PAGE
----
Electronic nose chemical sensor feasibility study for the differentiation of apple cultivars

W. N. Marrazzo, Paul Heinz Heinemann, Robert Michael Crassweller, E. LeBlanc

Research output: Contribution to journalArticlepeer-review

17 Scopus citations


The ability to analytically differentiate and match intact apple (Malus domestica, Borkh) fruit and fruit juice extracts from different apple cultivars is of interest to the food industry. This study tested the feasibility of detecting the difference among volatile gases evolved from intact 'McIntosh (Buhr),' 'Delicious,' and 'Gala' apples and their extracted juice using a prototype 32-array polymeric detector chemical sensor. All data were first processed to obtain principal components. PCA analysis clearly separated whole 'McIntosh,' 'Gala,' and 'Delicious' samples from juiced on day 1. PCA analysis of day 2 samples showed clustering of whole vs. juiced for all three cultivars, although there was some overlap between the clusters. A soft independent modeling of class analogy (SIMCA) class discrimination of the sensor principal component data sets was then performed to determine the degree of difference. SIMCA analysis of the same samples showed a pronounced difference (SIMCA value >3.00) for only the 'McIntosh' samples. SIMCA values between 2.00 and 3.00 were found for the other two cultivars on day 1. For day 2 samples, no SIMCA values greater than 2.00 were found for any cultivar whole vs. juiced. PCA analysis showed clear separation between cultivars for day 1 whole samples. SIMCA analysis showed that there was a difference between 'Delicious' and 'McIntosh' and between 'Delicious' and 'Gala.' Neither PCA nor SIMCA showed good separation between day 2 whole cultivars, nor between juiced cultivars on either day. As a reference, the same sample headspace volatile gases were analyzed with a mass spectrometer. A hierarchical cluster analysis (HCA) of the principal components from the mass spectrometer data sets revealed five clusters that discriminated differences among intact apple and apple juice samples but did not discriminate between samples from different apple cultivars.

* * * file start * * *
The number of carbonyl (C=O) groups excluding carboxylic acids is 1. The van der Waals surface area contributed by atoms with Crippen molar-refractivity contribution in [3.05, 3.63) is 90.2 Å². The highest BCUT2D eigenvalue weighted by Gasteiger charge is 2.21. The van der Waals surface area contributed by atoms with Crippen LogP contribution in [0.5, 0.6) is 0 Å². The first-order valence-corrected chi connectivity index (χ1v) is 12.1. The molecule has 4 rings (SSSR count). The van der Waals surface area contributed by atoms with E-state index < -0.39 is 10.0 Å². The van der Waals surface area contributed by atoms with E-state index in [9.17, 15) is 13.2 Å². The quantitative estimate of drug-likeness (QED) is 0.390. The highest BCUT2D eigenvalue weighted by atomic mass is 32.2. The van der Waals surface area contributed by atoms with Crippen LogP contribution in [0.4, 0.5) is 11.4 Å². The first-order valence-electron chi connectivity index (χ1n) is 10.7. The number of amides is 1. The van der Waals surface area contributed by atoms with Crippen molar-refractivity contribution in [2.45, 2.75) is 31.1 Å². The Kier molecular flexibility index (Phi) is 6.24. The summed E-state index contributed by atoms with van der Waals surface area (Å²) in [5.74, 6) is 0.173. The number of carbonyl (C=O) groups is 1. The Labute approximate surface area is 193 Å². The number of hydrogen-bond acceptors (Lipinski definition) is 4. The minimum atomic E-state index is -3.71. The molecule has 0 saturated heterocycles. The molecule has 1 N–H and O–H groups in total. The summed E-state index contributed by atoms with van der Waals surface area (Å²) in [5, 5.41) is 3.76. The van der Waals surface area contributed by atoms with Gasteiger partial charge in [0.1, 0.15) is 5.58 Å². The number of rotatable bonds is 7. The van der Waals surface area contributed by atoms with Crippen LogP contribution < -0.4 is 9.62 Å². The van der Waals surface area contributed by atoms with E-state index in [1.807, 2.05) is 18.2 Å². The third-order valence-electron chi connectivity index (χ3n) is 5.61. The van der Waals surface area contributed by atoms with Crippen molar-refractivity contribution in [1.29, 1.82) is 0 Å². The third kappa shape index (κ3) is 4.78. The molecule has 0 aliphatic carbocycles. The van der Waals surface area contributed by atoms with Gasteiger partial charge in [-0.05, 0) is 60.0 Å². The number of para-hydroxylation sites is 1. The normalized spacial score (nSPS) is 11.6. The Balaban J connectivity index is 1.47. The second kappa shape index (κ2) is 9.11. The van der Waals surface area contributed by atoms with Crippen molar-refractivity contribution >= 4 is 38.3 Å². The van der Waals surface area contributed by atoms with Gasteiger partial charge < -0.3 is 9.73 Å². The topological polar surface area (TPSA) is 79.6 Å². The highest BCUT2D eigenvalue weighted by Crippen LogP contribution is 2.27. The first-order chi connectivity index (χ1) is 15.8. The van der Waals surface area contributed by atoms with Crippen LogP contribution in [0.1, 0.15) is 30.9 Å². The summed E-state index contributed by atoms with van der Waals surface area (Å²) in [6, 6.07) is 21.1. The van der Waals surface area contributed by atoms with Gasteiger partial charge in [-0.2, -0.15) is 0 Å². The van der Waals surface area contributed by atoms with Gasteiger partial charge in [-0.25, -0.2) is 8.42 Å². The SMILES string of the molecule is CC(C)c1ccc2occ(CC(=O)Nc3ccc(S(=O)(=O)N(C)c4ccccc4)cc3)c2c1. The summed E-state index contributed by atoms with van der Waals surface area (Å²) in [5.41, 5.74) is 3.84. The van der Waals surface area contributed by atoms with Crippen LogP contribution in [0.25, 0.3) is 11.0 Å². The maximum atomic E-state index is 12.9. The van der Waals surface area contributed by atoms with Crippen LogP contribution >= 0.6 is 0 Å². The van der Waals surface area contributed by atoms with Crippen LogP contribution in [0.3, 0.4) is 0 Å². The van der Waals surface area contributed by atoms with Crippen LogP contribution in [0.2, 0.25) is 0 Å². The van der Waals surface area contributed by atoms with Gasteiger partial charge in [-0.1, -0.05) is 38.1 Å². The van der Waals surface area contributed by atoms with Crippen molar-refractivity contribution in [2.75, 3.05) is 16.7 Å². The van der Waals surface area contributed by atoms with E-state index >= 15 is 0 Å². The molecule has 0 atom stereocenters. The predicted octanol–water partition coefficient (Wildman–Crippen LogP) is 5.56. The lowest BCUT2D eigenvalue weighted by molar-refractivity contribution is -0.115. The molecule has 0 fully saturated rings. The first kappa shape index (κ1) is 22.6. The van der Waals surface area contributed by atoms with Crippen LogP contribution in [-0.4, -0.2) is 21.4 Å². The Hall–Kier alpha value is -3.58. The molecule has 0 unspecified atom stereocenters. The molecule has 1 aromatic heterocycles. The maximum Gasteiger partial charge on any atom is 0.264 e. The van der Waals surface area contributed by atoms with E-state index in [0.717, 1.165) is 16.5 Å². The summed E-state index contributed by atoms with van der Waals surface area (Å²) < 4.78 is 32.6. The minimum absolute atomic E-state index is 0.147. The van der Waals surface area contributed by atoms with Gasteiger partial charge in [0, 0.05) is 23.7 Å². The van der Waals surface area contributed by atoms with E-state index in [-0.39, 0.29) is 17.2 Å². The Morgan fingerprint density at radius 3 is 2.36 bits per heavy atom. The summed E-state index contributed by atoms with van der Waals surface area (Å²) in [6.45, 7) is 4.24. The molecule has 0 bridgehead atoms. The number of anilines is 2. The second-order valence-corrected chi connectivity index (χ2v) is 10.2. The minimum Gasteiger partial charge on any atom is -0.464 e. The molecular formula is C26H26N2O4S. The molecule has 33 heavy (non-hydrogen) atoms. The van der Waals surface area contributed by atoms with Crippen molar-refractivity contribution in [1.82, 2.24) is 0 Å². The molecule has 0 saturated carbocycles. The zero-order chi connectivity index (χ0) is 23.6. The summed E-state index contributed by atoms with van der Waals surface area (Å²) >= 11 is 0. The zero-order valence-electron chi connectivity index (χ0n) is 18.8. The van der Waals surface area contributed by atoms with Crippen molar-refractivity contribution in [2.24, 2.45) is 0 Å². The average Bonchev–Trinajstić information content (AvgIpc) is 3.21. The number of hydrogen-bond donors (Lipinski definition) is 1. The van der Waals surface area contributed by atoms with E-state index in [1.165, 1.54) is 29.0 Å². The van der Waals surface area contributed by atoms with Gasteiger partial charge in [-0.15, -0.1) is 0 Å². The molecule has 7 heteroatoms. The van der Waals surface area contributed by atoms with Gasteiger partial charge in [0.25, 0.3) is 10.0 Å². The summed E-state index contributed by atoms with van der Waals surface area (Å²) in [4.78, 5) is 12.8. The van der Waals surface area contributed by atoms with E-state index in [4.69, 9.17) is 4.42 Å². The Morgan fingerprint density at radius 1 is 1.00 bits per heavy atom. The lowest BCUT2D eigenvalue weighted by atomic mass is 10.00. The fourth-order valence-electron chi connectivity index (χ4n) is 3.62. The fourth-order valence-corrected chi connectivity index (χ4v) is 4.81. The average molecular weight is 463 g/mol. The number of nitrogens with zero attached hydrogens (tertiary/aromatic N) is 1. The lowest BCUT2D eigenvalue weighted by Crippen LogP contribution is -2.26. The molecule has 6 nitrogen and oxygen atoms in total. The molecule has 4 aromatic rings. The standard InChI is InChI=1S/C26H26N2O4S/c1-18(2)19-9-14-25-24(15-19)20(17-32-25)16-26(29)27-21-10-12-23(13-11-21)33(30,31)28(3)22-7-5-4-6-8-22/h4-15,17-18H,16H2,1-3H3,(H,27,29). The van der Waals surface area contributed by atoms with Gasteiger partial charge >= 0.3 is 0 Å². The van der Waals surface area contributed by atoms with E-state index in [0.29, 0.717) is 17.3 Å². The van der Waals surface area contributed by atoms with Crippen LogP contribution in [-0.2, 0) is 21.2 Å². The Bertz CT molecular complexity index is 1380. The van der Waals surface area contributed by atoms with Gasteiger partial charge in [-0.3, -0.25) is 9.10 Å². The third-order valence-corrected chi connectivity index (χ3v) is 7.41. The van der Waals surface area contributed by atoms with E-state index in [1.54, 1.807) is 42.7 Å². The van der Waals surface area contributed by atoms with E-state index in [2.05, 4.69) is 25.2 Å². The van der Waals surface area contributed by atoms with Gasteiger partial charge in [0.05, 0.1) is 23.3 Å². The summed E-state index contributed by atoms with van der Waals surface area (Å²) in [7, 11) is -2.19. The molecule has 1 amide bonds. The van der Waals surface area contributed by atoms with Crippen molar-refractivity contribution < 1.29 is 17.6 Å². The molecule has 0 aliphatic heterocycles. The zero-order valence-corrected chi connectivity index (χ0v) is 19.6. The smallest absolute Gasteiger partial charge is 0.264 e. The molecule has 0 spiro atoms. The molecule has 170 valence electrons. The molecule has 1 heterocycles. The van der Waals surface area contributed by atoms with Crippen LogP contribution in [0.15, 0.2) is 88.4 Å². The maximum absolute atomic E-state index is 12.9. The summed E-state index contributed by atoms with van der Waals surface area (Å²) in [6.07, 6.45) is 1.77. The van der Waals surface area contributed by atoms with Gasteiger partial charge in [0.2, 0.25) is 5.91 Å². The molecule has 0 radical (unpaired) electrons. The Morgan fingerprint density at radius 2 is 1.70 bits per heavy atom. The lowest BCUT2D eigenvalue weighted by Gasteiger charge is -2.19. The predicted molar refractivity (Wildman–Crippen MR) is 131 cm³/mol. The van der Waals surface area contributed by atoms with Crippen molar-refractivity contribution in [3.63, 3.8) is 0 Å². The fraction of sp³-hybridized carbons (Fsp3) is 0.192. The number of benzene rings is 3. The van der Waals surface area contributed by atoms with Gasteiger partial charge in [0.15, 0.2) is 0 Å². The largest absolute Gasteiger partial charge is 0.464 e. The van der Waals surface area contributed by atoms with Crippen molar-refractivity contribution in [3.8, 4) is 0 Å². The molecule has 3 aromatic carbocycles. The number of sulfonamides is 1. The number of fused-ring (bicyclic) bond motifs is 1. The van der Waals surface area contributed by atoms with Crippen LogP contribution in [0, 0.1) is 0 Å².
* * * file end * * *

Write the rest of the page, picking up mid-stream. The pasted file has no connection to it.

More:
Original languageEnglish (US)
Pages (from-to)1995-2002
Number of pages8
JournalTransactions of the American Society of Agricultural Engineers
Issue number5
StatePublished - Sep 1 2005

All Science Journal Classification (ASJC) codes

  • Agricultural and Biological Sciences (miscellaneous)


Dive into the research topics of 'Electronic nose chemical sensor feasibility study for the differentiation of apple cultivars'. Together they form a unique fingerprint.

Cite this